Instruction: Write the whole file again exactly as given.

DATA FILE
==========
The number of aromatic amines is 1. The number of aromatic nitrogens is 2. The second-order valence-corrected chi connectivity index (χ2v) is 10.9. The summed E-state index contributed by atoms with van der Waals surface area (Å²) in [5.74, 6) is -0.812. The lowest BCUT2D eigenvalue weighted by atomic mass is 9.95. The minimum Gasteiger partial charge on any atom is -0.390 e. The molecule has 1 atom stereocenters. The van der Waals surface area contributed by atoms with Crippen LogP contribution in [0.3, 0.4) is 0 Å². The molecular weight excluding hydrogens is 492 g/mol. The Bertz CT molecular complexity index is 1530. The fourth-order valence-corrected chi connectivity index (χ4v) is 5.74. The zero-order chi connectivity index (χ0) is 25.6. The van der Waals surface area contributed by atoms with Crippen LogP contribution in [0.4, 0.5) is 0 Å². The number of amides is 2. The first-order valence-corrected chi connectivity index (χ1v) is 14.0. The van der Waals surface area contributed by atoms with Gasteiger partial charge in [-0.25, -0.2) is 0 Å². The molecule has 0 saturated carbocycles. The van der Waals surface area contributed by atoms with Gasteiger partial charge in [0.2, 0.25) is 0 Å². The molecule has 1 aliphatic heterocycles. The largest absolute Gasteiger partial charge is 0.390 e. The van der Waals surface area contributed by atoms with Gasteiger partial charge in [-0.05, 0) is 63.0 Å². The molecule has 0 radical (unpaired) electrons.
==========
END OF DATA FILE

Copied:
The number of aromatic amines is 1. The number of aromatic nitrogens is 2. The second-order valence-corrected chi connectivity index (χ2v) is 10.9. The summed E-state index contributed by atoms with van der Waals surface area (Å²) in [5.74, 6) is -0.812. The lowest BCUT2D eigenvalue weighted by atomic mass is 9.95. The minimum Gasteiger partial charge on any atom is -0.390 e. The molecule has 1 atom stereocenters. The van der Waals surface area contributed by atoms with Crippen LogP contribution in [0.3, 0.4) is 0 Å². The molecular weight excluding hydrogens is 492 g/mol. The Bertz CT molecular complexity index is 1530. The fourth-order valence-corrected chi connectivity index (χ4v) is 5.74. The zero-order chi connectivity index (χ0) is 25.6. The van der Waals surface area contributed by atoms with Crippen LogP contribution in [0.4, 0.5) is 0 Å². The number of amides is 2. The first-order valence-corrected chi connectivity index (χ1v) is 14.0. The van der Waals surface area contributed by atoms with Gasteiger partial charge in [-0.25, -0.2) is 0 Å². The molecule has 0 saturated carbocycles. The van der Waals surface area contributed by atoms with Gasteiger partial charge in [0.2, 0.25) is 0 Å². The molecule has 1 aliphatic heterocycles. The largest absolute Gasteiger partial charge is 0.390 e. The van der Waals surface area contributed by atoms with Gasteiger partial charge in [-0.05, 0) is 63.0 Å². The molecule has 0 radical (unpaired) electrons.